What is workplace violence?
Most people think of violence as a physical assault. However, workplace violence is a much broader problem. It is any act in which a person is abused, threatened, intimidated or assaulted in his or her employment. Rumours, swearing, verbal abuse, pranks, arguments, property damage, vandalism, sabotage, pushing, theft, physical assaults, psychological trauma, anger-related incidents, rape, arson and murder are all examples of workplace violence.
See the OSH Answers “Violence in the Workplace” for more information about workplace violence in general.
What is domestic violence?
Domestic violence is a pattern of behaviour used by one person to gain power and control over another with whom they have or have had an intimate relationship. It can include any of the above forms of violent behaviours. There are additional dimensions to violence in a domestic relationship that are unique, such as:
- using property, pets, or children to threaten and intimidate,
- economic abuse such as withholding or stealing money, stopping a partner from reporting to work, or from getting or keeping a job, or
- sexual, spiritual, or emotional abuse.
Who can be victims of domestic violence?
Anyone can be a victim of domestic violence, regardless of age, race, religion, sexual orientation, economic status, or educational background. The abuser may be a current or former spouse or intimate partner, relative, or friend. Men and women can both be abused or abusive in their relationships.
Is domestic violence a workplace issue?
Yes. When domestic violence follows a victim to work, it becomes a workplace issue. An aggressor can present a risk to the victim or others in the workplace itself. A study of domestic violence in Canada and its impact on the workplace has found more than one third of workers across the country have experienced domestic violence in their lifetime, and for more than half of those affected, the violence followed them to work.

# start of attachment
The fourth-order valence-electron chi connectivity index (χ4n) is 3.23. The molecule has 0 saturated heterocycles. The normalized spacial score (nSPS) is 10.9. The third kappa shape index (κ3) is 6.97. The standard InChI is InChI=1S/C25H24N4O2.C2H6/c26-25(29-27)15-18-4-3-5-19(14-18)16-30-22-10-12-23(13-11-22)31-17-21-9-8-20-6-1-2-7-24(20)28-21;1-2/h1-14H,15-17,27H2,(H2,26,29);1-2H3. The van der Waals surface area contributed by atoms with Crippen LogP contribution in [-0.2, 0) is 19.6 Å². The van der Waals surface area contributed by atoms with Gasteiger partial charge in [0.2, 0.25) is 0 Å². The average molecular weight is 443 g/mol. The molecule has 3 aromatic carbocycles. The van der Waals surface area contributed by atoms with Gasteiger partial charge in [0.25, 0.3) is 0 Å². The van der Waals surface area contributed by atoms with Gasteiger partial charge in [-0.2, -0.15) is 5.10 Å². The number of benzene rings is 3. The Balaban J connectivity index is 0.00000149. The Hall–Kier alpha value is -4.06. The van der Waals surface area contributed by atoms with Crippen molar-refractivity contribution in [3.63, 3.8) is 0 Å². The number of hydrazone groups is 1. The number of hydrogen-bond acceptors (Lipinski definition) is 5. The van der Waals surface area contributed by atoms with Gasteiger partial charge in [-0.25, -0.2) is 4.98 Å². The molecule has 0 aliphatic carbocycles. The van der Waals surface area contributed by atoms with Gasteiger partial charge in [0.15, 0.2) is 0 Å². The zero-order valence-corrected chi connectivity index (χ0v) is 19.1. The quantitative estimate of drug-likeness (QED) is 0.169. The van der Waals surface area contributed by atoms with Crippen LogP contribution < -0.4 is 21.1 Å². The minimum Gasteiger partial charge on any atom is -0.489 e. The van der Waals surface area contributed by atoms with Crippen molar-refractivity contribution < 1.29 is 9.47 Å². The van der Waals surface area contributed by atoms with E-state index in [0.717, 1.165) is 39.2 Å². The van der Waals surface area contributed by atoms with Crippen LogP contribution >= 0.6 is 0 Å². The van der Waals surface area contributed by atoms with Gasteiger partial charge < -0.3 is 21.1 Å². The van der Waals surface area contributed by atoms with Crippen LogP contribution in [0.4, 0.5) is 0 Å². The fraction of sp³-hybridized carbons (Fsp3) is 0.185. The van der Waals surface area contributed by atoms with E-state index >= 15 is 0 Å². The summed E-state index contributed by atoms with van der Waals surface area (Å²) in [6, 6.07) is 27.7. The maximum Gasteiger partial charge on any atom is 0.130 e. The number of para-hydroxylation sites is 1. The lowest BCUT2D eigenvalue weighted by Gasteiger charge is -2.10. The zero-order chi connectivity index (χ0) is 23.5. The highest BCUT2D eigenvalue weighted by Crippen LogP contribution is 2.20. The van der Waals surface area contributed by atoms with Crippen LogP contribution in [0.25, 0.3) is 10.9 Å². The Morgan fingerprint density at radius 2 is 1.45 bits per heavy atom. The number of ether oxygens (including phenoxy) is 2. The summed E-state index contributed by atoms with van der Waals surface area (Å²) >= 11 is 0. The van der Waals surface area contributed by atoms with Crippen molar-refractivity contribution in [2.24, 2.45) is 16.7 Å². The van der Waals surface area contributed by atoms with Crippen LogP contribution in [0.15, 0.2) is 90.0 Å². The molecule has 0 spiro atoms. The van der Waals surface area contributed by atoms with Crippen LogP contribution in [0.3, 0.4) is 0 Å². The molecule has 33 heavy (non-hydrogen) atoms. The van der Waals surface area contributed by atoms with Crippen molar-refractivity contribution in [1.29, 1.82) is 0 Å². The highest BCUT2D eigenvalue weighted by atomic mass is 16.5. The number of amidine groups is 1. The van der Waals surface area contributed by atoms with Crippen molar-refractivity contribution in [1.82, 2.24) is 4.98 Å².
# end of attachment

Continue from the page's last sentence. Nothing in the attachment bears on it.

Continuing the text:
You may have heard people say “domestic violence is a personal matter”, “it’s none of my business” or “that’s between a husband and wife”, for example. These attitudes further isolate people experiencing domestic violence creating a barrier between the victim and those who may be in a position to provide valuable support and assistance. The workplace can play an important role between people experiencing violence of any kind, and assisting individuals to get the necessary help.
What effect does domestic violence have on the workplace?
People experiencing domestic violence often feel isolated. They may feel ashamed, or have concerns that their situation will compromise their employment so they are afraid to say anything. Similarly, those who suspect domestic violence may be affecting an employee are afraid to approach this subject or intervene for many reasons. This further isolation increases the risk to those who experience domestic violence. In addition, people experiencing domestic violence often experience difficulty getting to work and state that their work performance is negatively affected. Other implications for the workplace include:
- reduced productivity and motivation
- decreased worker morale
- potential harm to employees, co-workers and/or clients
- increased replacement, recruitment and training costs if victims are dismissed for poor performance or absenteeism
- strained co-worker relations
Are there laws about protecting workers from domestic violence in the workplace?
Some jurisdictions expressly include domestic violence within occupational health and safety legislation, while others do not. In Ontario, the Occupational Health and Safety Act includes a provision for “domestic violence” in section 32.0.4. Health and Safety Guidelines titled Workplace Violence and Harassment: Understanding the Law have been developed by the Ministry of Labour.
In Manitoba, the Employment Standards Code was amended. The amendment “Leave for Victims of Domestic Violence, Leave for Serious Injury or Illness and Extension of Compassionate Care Leave” provides victims of domestic violence with paid and unpaid leave so they have the assurance of job protection while they seek safety. This action could include finding suitable housing, seeking care for physical or psychological injuries, accessing legal services including putting protective orders in place, etc.